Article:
Demonstrate the capacity to organise classroom activities and provide clear directions.
The Industrial Arts have a heavy focus on practical lessons and the organisation of these activities is imperative. A lot of preparation is required to maximise the time we have, keep people on task as well as to cater for students working at different paces.
An example of good organisation could be seen in the lesson planning I did for a year 10 Wood class. They had to make a standard bedside cabinet or modify the design to better suit their needs. I oversaw their first 5 practical lessons and in that time, it was my aim that they would all have their 2 side panel assemblies completed.
With 24 students all embarking on the same project, I found the best thing to do was to start each lesson with a clear outline of what was expected of them in this lesson. I let the students work up to a point, and when the first student was ready to move on, I would assemble the class and walk them though the next step by doing a demonstration. Even if the students were not up to this yet, they were to come and watch so that when they were ready to move on, they didn’t have to wait for further instruction.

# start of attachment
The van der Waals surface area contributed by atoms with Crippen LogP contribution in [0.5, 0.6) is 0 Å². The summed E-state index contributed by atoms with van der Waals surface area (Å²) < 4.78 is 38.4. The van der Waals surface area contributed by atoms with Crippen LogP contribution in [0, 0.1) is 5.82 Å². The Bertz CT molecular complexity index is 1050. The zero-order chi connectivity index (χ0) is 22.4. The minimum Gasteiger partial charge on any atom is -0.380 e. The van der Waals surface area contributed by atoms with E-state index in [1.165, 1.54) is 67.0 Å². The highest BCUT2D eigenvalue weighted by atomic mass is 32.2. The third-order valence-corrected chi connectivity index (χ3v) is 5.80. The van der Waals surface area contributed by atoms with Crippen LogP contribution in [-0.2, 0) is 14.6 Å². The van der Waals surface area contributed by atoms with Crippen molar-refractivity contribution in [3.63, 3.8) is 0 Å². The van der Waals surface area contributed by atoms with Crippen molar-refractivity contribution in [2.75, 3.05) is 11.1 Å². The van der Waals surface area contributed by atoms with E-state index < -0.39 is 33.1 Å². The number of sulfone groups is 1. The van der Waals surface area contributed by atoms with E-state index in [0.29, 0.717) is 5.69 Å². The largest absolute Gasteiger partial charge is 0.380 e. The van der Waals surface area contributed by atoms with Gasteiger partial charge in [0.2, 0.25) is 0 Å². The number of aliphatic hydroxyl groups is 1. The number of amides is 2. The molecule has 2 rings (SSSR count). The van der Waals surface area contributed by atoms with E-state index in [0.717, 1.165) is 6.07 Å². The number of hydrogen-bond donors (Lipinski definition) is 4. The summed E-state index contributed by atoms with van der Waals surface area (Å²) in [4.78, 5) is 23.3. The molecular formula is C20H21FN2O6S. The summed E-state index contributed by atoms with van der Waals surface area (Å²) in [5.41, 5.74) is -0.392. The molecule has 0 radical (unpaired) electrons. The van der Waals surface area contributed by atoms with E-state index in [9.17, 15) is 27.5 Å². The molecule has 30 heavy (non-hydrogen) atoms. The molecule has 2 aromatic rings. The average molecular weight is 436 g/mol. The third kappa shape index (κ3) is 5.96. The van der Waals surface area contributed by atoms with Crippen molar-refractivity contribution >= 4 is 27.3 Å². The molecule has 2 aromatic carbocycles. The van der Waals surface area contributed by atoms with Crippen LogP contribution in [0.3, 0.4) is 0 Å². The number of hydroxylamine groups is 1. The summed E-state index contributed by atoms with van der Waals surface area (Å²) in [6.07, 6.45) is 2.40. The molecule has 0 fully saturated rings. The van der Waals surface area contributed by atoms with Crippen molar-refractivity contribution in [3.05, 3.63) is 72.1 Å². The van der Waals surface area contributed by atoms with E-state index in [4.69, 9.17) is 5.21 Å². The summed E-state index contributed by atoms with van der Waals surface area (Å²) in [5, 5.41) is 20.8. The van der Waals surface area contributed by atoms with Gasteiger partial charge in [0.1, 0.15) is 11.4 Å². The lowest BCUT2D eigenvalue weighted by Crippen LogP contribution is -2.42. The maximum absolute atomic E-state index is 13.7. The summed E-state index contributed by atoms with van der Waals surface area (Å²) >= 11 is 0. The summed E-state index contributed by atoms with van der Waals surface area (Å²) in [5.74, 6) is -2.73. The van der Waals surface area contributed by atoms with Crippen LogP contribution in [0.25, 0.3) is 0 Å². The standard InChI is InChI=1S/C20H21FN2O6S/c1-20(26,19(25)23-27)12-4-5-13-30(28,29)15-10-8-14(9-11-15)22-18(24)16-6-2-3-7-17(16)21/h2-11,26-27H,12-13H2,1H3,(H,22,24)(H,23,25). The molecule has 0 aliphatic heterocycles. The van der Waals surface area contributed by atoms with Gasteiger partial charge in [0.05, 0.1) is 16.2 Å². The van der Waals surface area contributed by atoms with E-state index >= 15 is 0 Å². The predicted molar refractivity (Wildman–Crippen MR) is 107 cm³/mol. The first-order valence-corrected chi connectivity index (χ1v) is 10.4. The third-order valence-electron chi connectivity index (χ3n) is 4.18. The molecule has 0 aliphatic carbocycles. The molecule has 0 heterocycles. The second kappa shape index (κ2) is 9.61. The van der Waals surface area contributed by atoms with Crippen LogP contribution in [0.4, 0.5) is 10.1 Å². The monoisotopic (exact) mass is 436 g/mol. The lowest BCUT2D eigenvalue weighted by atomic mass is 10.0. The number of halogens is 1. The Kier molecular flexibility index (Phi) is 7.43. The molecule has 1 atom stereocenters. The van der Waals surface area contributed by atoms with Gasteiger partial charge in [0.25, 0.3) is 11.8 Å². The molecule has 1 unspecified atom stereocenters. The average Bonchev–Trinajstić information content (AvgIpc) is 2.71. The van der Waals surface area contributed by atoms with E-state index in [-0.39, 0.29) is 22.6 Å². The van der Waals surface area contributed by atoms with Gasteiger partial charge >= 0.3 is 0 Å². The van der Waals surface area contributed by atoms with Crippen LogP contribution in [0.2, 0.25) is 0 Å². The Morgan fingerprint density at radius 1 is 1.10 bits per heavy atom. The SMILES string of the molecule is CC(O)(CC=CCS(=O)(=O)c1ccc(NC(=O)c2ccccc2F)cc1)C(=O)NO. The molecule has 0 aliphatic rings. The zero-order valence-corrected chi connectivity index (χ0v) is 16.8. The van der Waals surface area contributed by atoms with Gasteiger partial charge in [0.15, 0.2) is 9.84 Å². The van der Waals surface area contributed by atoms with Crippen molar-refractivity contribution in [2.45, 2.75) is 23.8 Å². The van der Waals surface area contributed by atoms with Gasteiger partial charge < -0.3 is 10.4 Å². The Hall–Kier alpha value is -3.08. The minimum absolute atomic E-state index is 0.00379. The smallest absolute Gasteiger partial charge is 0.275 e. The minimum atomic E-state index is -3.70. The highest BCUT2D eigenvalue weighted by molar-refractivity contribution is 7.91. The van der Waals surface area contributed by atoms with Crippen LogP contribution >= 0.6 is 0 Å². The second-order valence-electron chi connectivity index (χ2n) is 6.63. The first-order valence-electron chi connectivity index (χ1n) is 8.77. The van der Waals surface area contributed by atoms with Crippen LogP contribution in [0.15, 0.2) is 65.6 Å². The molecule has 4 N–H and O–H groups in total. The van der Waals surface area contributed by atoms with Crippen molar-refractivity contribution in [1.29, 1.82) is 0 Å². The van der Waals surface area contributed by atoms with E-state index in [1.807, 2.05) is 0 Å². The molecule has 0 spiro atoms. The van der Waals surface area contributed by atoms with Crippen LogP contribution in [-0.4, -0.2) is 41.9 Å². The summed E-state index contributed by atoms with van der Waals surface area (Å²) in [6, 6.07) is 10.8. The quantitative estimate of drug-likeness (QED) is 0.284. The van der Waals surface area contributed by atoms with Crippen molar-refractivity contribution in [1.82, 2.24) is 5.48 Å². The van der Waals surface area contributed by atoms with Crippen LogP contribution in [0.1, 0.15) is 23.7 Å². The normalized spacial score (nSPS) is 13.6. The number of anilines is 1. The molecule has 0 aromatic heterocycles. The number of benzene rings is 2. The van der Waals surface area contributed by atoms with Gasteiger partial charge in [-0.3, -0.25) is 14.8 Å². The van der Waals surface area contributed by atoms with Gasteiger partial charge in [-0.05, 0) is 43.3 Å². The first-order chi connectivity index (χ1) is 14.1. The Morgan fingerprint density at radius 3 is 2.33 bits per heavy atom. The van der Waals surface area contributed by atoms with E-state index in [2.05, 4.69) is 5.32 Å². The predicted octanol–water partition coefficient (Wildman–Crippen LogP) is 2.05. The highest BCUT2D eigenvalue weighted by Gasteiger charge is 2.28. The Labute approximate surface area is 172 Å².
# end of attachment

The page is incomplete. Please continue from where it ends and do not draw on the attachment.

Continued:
I found this method very effective and felt the practical lesson flowed nicely as it ended up that I was doing 1 demonstration per lesson.
If I found students were powering ahead or lagging behind a bit, I would suggest that the person in front go and help someone who was behind for a while so that the group was generally working at an even pace.
Attached are some progress photos of the side panel assemblies that they completed over 5 periods.